Wait, what? Yes, it seems that despite the bankruptcy filing, bored and/or ill-informed investors have been buying up Hertz stock in droves. This has caused the share price to surge in ludicrous fashion from its post-bankruptcy low of $0.40 a share. Rather than sit on the sidelines while other people get rich selling their stock at inflated prices, Hertz now wants in on the action. It’s bold, I’ll give them that.

Aforelinked financial analyst and funnyman Matt Levine has written an epic special edition of his column that covers this whole ridiculous sage in glorious detail. The entire thing is well worth a read, but here’s a brief excerpt:

Imagine writing the prospectus for this offering. Actually in some ways it is nice and clarifying…On the one hand, you don’t have to give investors lavish scary warnings that Hertz might go bankrupt, because Hertz is bankrupt. “We’re in bankruptcy, you dopes, and your stock will probably be worthless”; what more is there to say? The bad thing has already happened; no one who buys this stock can say that they weren’t warned.

On the other hand, you don’t have to give investors a compelling sales pitch for why they should buy the stock, because the whole premise of the offering is that people are irrationally buying the stock already and so they might as well buy it from Hertz. “Hertz: We’ve got some of that Hertz stock you wanted, if for some reason you still want it,” is the entire pitch.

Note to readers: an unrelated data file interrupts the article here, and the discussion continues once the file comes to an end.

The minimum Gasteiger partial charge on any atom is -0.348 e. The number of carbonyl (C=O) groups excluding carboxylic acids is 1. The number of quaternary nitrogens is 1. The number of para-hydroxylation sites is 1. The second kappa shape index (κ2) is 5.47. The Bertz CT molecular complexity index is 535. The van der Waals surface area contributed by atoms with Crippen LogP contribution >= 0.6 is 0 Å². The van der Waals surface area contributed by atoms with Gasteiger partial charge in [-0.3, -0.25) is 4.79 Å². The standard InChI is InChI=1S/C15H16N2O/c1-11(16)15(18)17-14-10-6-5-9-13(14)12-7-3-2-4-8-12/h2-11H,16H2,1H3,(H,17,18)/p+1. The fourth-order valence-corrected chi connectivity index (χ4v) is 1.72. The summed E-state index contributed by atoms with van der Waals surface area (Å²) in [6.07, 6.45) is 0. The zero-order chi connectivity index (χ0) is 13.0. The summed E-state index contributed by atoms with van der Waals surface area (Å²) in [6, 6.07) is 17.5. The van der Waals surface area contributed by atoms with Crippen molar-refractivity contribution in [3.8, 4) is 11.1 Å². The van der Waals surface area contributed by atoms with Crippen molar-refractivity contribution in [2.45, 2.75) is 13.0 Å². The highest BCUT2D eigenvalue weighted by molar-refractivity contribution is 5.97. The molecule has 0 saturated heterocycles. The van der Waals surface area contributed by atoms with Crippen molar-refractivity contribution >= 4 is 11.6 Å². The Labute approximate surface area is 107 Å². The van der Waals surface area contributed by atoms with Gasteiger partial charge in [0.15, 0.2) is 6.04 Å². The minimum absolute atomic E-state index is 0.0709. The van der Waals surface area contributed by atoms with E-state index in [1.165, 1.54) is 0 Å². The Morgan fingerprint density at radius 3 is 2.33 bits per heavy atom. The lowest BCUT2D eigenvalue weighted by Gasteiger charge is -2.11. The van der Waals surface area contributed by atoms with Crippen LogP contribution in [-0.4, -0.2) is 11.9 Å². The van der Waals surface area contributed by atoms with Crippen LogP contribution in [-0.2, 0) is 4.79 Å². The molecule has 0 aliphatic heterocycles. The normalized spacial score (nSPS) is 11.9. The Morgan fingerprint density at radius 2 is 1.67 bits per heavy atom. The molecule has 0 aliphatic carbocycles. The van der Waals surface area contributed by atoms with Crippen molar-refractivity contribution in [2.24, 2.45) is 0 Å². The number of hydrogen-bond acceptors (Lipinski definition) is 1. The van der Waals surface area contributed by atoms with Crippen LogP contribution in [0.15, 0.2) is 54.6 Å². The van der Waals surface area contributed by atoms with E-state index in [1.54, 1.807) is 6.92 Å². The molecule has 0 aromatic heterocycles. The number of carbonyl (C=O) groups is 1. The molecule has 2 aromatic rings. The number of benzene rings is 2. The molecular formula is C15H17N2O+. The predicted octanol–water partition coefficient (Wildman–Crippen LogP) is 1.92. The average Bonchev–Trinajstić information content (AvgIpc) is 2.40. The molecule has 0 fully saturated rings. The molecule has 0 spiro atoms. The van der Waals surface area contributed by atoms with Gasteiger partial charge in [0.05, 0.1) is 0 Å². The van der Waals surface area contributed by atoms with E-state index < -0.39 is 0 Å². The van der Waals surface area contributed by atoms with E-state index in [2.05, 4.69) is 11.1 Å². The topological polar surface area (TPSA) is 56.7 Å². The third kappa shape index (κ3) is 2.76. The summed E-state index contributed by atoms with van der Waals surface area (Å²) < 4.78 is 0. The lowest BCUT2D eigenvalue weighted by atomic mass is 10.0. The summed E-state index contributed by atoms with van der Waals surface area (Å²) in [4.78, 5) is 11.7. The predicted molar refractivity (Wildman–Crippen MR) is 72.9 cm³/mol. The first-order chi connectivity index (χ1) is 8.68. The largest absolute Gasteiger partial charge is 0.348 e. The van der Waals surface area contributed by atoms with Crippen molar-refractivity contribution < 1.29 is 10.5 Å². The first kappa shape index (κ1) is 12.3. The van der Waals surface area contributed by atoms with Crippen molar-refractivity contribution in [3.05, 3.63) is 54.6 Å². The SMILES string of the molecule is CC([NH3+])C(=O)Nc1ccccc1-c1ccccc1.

It is a near certainty that Hertz stock will get wiped out, and a whole lot of people will lose their investments. Buyers who are aware of what’s happening are hoping to buy the stock low, quickly sell it at a slightly higher price, and walk away. However, it’s likely that a whole lot of small investors simply have no idea what’s going on. Hertz is trending, Hertz’s share price is jumping, and they can get in on the action.

Whether investors know it or not, with this offering of new stock, Hertz is coming very close to just asking the market at large “Would you like to pay back back our creditors for us?”. That should be a laughable question, and yet incredibly, the answer seems to be “Yes”.

Two Emails in Two Hours Is a Bad Sign

Thursday, June 11th, 2020

At 6:31 PM last night, a well-known theatre in Princeton, New Jersey sent out an email with the following subject line:

  • Subject: Arts and Culture Matter

Exactly 100 minutes later, a second email was sent:

  • Subject: My Apology

Yeah.